By Kevin Lair
Senior Elm Writer

Hero: Protestors in Hong Kong

 

As students in America, we are blessed with having a voice in our government and the ability to express our political beliefs and views on our elected officials. We also have the right to vote for our elected representatives or kick them out of office. Students in Hong Kong are currently fighting for that chance of self-determination and a representative government not handpicked and coerced by Beijing.

Protests have raged on for more than a week across the semi-autonomous territory as people of all ages and backgrounds seek greater oversight in electing their representatives. The Hong Kong Federation of Students has played a pivotal role in fighting for an open dialogue with accountability and self-determination. Their pro-democracy efforts and protests have been met with beatings, sexual molestations, and other forms of brutality by opponents while police stand idle, according to protest leader Edward Tsoi.

When interviewed by CNN, student protestor Wilson Wong said, “We just want a peaceful dialogue, but we’re scared because they’re using violence…we’re very nervous and our hands are shaking, even as we hold on to each other.”

These students have organized themselves and are protesting for a chance to elect their own representatives. They want the chance to elect leaders for Hong Kong who will actually prioritize Hong Kong over Beijing. This week’s hero is not one person but a group of students and ideas worth fighting for—freedom, democracy, and self-determination.

The protests in Hong Kong, also referred to as the “Umbrella Movement,” began in September.

The protests in Hong Kong, also referred to as the “Umbrella Movement,” began in September.

 

Zero: Those Who Oppose Them

 

This week’s loser is just the opposite—coercive governments that will strike down any attempt at open dialogues and self-determination. Whether it be in China, the Middle East, or here in Chewstertown, every person should have the right to express his or her beliefs without fear of beatings or imprisonment. It is our responsibility as students to ensure that the students of Hong Kong, Baghdad, and Missouri have that right to air their complaints and say what they believe.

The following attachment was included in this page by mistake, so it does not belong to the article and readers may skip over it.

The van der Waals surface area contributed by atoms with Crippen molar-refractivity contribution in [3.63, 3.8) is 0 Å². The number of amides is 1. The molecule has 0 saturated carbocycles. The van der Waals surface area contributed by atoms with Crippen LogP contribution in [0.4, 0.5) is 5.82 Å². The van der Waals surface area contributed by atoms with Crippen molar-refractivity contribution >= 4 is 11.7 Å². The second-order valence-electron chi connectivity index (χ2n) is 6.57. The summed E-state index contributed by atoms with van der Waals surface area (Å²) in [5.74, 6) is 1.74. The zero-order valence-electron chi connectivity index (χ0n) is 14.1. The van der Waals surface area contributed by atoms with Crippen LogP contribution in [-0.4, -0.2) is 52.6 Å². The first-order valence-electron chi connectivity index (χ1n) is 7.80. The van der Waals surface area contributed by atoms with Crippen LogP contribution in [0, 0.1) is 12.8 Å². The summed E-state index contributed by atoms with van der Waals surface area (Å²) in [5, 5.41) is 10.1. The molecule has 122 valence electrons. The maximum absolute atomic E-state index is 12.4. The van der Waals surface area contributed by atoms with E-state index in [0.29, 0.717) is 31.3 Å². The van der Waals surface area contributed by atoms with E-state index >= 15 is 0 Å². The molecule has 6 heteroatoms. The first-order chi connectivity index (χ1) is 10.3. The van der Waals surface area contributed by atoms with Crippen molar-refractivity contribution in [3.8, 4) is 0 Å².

Unfortunately, these coercive actions are not limited to corrupt officials or dictators; our own politicians reject open dialogues and debates, and whenever one party has control, they push whatever agenda they have, irrespective of popular opinion or the good of the country.

Elsewhere in the world, terrorist groups such as the Islamic State of Iraq and Syria (ISIS) frighten, mutilate, and kill to acquire power and force people into submission. Still, that has not stopped brave citizens in Iraq, Syria, and elsewhere who have rejected ISIS’s brutality even if it meant being killed for doing so.

No matter how afraid you are, doing nothing guarantees that nothing will change. It is up to you, the students, the community, and idealists to bring about the change you want and need. Students in Hong Kong and around the world have taken these steps, defied oppressive regimes, dictators, and terrorists.  We are a nation founded by idealists who knew that oppression and intolerance were unacceptable and over time we have made significant progress in these respects. Now we must lend a helping hand to students and citizens around the world who are fighting for just a portion of what we are blessed to have.

The Elm

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